No, it’s not another film about a family of superheroes or a documentary following members of society who lack certain skills… The Untranslatables is a non-exhaustive list I have started, comprising words or phrases that are not easily rendered in another language. Interestingly, it is these that punctuate the days of a translation project manager with the most tears and the most laughs…
This is an old favourite of mine, reeled out at every occasion someone asks ‘so what actually is your job?’. Our client sent us this file quite early on in our 18-month drive to bring their product range in line with the new Food Information Regulations for Europe. The panic was palpable as we opened it to discover the product title of this ‘veg snack pack’: Skinny Dipper.
Trying to explain to our French and Dutch translators how the British concept was being manipulated to raise a titter amongst health-conscious consumers was a tricky one. In a longer text, we might have resorted to ‘compensation’, the method by which such an ‘untranslatable’ may be translated literally, thus avoiding awkwardness in the final text, but then the same technique (here, punnery), or indeed a different one, may be employed elsewhere in the text.
In the end, the French read Légumes à grignoter and the Dutch snackgroenten, both demoted to the pertinently raw ‘vegetable snacks’ and left craving the multi-layered delight of the Skinny Dipper.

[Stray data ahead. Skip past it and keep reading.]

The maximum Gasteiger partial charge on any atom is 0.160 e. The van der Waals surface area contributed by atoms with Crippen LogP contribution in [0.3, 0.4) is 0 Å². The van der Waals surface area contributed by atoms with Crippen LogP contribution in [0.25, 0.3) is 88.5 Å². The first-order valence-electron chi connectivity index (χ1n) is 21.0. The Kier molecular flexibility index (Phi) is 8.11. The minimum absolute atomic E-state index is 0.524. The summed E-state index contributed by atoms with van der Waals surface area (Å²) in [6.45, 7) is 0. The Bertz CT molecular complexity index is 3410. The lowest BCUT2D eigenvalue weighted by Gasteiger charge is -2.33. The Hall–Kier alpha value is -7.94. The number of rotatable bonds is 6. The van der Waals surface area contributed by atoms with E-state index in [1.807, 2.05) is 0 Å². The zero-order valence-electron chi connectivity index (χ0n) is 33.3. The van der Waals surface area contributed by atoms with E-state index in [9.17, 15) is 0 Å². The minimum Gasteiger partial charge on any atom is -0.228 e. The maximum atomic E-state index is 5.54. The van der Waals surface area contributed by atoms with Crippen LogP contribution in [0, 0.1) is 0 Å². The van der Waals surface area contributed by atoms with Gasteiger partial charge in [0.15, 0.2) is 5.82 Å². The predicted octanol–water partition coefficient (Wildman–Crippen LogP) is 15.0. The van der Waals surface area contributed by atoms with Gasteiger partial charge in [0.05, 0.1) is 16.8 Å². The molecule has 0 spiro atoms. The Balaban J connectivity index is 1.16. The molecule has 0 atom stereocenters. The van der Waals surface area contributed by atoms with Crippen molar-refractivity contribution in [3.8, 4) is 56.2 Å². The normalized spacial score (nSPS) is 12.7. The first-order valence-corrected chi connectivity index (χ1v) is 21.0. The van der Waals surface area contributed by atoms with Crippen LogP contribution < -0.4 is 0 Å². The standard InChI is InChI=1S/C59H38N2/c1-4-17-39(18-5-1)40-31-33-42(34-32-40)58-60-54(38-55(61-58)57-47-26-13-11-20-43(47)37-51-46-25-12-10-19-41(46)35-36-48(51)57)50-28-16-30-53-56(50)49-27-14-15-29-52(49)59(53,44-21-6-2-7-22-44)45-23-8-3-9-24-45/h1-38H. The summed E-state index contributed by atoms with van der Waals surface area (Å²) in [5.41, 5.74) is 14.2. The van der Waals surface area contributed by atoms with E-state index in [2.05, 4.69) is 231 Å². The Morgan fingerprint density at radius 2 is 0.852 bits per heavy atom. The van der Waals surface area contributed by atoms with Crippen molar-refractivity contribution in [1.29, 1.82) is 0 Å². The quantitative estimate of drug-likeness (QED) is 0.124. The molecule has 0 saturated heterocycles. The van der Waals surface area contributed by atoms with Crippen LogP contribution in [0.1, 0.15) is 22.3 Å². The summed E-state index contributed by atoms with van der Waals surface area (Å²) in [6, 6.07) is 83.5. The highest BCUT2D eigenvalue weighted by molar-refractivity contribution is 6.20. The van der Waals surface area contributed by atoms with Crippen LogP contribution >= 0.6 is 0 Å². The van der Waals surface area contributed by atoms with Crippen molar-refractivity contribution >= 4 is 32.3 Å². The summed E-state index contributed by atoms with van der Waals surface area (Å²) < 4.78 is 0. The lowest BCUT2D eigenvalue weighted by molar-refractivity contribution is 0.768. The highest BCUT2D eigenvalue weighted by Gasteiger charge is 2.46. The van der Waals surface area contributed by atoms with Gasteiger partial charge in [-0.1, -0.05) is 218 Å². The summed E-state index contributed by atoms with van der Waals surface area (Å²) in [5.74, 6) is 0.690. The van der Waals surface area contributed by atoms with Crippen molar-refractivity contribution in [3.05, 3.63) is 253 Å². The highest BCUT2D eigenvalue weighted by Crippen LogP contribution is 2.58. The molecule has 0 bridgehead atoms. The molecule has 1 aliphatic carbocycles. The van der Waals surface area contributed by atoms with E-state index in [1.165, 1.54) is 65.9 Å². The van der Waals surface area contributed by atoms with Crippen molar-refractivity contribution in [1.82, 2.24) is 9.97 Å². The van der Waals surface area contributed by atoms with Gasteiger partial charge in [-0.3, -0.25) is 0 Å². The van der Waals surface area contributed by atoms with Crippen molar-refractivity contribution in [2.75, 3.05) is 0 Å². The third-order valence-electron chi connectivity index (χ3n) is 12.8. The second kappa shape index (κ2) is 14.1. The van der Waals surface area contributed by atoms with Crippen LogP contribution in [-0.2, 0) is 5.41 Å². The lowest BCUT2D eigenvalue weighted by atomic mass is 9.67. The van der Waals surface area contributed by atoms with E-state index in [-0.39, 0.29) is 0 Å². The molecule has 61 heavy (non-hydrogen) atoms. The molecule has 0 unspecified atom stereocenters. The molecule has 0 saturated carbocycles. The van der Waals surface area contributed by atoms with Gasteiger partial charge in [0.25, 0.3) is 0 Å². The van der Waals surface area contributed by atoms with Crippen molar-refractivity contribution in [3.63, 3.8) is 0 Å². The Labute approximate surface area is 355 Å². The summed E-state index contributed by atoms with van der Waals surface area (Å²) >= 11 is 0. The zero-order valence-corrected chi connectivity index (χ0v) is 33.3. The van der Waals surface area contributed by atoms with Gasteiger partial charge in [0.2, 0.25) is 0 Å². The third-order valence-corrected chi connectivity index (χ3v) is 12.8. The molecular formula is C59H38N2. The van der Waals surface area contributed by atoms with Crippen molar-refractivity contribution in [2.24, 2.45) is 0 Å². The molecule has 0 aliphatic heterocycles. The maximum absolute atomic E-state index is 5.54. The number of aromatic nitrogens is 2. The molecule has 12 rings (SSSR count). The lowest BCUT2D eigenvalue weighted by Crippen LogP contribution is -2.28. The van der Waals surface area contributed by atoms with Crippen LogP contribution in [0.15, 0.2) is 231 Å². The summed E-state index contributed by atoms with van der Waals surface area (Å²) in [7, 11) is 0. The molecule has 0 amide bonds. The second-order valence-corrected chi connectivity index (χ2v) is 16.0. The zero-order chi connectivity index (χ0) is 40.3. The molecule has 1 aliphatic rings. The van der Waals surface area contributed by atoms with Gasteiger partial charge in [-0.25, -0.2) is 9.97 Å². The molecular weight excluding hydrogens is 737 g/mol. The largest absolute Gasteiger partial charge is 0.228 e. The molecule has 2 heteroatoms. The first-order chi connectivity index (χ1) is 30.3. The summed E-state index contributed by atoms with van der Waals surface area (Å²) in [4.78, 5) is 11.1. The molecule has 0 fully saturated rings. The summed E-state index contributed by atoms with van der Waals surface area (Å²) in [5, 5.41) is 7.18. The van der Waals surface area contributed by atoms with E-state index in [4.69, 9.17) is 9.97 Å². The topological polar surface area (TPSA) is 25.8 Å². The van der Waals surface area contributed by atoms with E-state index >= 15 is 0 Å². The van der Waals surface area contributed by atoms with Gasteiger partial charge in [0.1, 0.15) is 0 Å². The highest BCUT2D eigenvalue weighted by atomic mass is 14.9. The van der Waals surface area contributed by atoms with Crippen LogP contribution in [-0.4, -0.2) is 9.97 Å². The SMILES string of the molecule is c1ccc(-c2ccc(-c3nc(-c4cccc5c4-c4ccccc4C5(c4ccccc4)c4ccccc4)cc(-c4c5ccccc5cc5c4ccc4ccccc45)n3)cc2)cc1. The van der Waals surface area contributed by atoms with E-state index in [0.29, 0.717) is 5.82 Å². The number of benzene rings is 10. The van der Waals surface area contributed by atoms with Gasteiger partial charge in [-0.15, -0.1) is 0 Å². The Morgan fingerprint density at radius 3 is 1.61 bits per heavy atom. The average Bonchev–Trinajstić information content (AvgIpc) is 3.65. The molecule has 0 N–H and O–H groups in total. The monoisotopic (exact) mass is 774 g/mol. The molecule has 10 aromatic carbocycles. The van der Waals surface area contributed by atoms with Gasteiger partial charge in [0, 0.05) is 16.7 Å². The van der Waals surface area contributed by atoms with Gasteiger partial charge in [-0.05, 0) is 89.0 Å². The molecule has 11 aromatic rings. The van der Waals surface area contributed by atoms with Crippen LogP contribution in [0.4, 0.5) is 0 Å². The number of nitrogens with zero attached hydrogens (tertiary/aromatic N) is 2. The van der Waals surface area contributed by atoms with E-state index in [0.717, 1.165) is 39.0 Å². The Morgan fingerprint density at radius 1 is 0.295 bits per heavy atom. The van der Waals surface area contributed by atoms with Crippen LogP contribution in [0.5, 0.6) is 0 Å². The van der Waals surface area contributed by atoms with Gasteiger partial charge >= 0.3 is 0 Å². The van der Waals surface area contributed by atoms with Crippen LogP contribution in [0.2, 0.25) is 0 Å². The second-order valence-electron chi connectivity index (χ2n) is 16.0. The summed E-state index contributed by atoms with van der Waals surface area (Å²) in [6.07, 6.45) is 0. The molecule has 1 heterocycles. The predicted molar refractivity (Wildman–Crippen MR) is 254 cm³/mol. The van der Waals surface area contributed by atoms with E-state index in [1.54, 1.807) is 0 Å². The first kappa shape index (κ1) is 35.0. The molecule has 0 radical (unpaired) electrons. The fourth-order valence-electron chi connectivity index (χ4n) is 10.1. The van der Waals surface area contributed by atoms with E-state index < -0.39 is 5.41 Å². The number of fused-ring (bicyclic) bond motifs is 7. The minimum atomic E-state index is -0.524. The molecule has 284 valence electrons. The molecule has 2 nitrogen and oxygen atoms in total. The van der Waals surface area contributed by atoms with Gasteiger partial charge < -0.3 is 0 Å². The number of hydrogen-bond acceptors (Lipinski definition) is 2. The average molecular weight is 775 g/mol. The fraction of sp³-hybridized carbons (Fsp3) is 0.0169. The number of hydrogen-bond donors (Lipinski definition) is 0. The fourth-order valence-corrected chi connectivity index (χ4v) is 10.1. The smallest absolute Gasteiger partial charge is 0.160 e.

You and You
This one is a classic amongst students of many of Europe’s languages and also a headache-inducer when it pops up in texts for translation into English.
An example that will resonate with my fellow Francophones is the difference between tu (how you might address a family member or friend) and vous (how you might address your boss or a total stranger). Now, when either of these words is used throughout a source text, there is no issue as both can quite happily be converted into ‘you’. However, the problem arises when both are used in the same text (how can we make the distinction between them – ‘you’ v. ‘you, Sir’ perhaps?) and is greatened when attention is drawn to this deliberate usage. Consider that the familiarity between two characters in a French book you are translating is now such that one of them suggests they might tutoyer (literally ‘call each other tu’).
Groan… There is more than one way to solve this riddle but, in the above context, and to avoid highlighting the fact that the English version is not the original but rather a translation, I would have the character, formerly known as ‘Thomas’, inviting his new-found friend to call him ‘Tom’. A neat solution to what can be quite a messy topic!
I fully love this word.
Its dictionary-generated and official translation is ‘meteoropathy’ (linguistic respect if you’re already familiar with this term!). A person can be ‘wetterfühlig’ when changes in the weather affect their state of mind, something I identified with as soon as I heard this splendid little Germanism. I thought this word so perfect that I even wrote a one-pager on it during an Erasmus study stint in Tübingen a few years back.
I now cannot understand how English does not have a suitably succint way of expressing the feeling of pure joy when a warm sun shines bright compared with impending doom when thunder strikes. Doubtless the translation of this, if ever it has been attempted, fails to do the original justice…